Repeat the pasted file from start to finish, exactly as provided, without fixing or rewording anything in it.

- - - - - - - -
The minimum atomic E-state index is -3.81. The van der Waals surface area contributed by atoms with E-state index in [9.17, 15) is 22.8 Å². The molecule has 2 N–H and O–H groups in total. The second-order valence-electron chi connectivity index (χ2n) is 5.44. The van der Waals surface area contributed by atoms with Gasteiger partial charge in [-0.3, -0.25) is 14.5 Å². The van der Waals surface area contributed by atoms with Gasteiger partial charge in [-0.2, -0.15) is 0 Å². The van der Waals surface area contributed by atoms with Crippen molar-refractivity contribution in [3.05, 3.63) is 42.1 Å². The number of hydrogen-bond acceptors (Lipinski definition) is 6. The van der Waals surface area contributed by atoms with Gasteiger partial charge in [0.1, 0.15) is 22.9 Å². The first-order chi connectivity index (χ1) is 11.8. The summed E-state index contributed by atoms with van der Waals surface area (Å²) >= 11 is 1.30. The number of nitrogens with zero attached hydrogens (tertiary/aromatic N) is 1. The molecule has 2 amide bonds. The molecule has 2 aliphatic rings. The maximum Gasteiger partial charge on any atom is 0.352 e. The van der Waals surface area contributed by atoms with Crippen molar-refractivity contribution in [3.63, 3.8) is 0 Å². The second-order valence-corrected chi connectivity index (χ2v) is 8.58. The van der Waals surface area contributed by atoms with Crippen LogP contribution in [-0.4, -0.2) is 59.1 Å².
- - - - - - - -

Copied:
The minimum atomic E-state index is -3.81. The van der Waals surface area contributed by atoms with E-state index in [9.17, 15) is 22.8 Å². The molecule has 2 N–H and O–H groups in total. The second-order valence-electron chi connectivity index (χ2n) is 5.44. The van der Waals surface area contributed by atoms with Gasteiger partial charge in [-0.3, -0.25) is 14.5 Å². The van der Waals surface area contributed by atoms with Gasteiger partial charge in [-0.2, -0.15) is 0 Å². The van der Waals surface area contributed by atoms with Crippen molar-refractivity contribution in [3.05, 3.63) is 42.1 Å². The number of hydrogen-bond acceptors (Lipinski definition) is 6. The van der Waals surface area contributed by atoms with Gasteiger partial charge in [0.1, 0.15) is 22.9 Å². The first-order chi connectivity index (χ1) is 11.8. The summed E-state index contributed by atoms with van der Waals surface area (Å²) >= 11 is 1.30. The number of nitrogens with zero attached hydrogens (tertiary/aromatic N) is 1. The molecule has 2 amide bonds. The molecule has 2 aliphatic rings. The maximum Gasteiger partial charge on any atom is 0.352 e. The van der Waals surface area contributed by atoms with Crippen molar-refractivity contribution in [3.63, 3.8) is 0 Å². The second-order valence-corrected chi connectivity index (χ2v) is 8.58. The van der Waals surface area contributed by atoms with Crippen LogP contribution in [-0.4, -0.2) is 59.1 Å².